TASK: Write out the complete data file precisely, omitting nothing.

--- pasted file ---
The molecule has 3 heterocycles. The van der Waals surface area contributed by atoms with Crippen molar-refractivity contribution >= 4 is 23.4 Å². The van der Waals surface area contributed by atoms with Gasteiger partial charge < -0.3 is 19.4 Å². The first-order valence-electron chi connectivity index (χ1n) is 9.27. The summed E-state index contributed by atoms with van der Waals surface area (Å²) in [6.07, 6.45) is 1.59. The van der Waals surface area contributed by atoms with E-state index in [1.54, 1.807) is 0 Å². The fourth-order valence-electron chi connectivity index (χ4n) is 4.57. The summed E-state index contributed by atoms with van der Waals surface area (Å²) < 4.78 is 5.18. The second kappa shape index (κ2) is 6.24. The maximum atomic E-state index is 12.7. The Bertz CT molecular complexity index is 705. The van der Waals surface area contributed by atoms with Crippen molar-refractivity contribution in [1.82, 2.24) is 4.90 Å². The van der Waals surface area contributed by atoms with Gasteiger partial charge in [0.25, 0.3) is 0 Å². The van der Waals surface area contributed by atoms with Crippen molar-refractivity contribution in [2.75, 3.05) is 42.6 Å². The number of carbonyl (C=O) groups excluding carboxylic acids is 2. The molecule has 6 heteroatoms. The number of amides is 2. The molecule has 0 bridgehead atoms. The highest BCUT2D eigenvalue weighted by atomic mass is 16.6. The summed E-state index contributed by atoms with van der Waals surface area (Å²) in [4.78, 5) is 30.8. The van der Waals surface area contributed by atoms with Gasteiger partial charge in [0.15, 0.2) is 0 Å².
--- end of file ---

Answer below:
The molecule has 3 heterocycles. The van der Waals surface area contributed by atoms with Crippen molar-refractivity contribution >= 4 is 23.4 Å². The van der Waals surface area contributed by atoms with Gasteiger partial charge < -0.3 is 19.4 Å². The first-order valence-electron chi connectivity index (χ1n) is 9.27. The summed E-state index contributed by atoms with van der Waals surface area (Å²) in [6.07, 6.45) is 1.59. The van der Waals surface area contributed by atoms with E-state index in [1.54, 1.807) is 0 Å². The fourth-order valence-electron chi connectivity index (χ4n) is 4.57. The summed E-state index contributed by atoms with van der Waals surface area (Å²) < 4.78 is 5.18. The second kappa shape index (κ2) is 6.24. The maximum atomic E-state index is 12.7. The Bertz CT molecular complexity index is 705. The van der Waals surface area contributed by atoms with Crippen molar-refractivity contribution in [1.82, 2.24) is 4.90 Å². The van der Waals surface area contributed by atoms with Gasteiger partial charge in [0.25, 0.3) is 0 Å². The van der Waals surface area contributed by atoms with Crippen molar-refractivity contribution in [2.75, 3.05) is 42.6 Å². The number of carbonyl (C=O) groups excluding carboxylic acids is 2. The molecule has 6 heteroatoms. The number of amides is 2. The molecule has 0 bridgehead atoms. The highest BCUT2D eigenvalue weighted by atomic mass is 16.6. The summed E-state index contributed by atoms with van der Waals surface area (Å²) in [4.78, 5) is 30.8. The van der Waals surface area contributed by atoms with Gasteiger partial charge in [0.15, 0.2) is 0 Å².